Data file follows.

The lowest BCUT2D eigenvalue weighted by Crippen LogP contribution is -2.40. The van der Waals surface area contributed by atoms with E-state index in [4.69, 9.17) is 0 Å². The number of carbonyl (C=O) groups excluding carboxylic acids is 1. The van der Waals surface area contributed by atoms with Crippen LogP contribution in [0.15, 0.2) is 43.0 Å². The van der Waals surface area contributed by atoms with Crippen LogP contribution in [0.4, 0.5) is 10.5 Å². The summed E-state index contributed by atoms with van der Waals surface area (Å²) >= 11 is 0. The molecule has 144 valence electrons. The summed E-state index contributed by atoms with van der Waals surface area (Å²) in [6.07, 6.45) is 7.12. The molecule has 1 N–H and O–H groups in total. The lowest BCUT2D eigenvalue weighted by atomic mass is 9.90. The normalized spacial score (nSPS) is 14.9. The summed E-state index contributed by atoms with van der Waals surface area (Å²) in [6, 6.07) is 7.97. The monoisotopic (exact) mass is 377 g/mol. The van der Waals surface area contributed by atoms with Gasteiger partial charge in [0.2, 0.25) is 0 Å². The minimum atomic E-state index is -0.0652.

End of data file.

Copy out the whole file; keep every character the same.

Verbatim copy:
The lowest BCUT2D eigenvalue weighted by Crippen LogP contribution is -2.40. The van der Waals surface area contributed by atoms with E-state index in [4.69, 9.17) is 0 Å². The number of carbonyl (C=O) groups excluding carboxylic acids is 1. The van der Waals surface area contributed by atoms with Crippen LogP contribution in [0.15, 0.2) is 43.0 Å². The van der Waals surface area contributed by atoms with Crippen LogP contribution in [0.4, 0.5) is 10.5 Å². The summed E-state index contributed by atoms with van der Waals surface area (Å²) >= 11 is 0. The molecule has 144 valence electrons. The summed E-state index contributed by atoms with van der Waals surface area (Å²) in [6.07, 6.45) is 7.12. The molecule has 1 N–H and O–H groups in total. The lowest BCUT2D eigenvalue weighted by atomic mass is 9.90. The normalized spacial score (nSPS) is 14.9. The summed E-state index contributed by atoms with van der Waals surface area (Å²) in [6, 6.07) is 7.97. The monoisotopic (exact) mass is 377 g/mol. The van der Waals surface area contributed by atoms with Gasteiger partial charge in [0.2, 0.25) is 0 Å². The minimum atomic E-state index is -0.0652.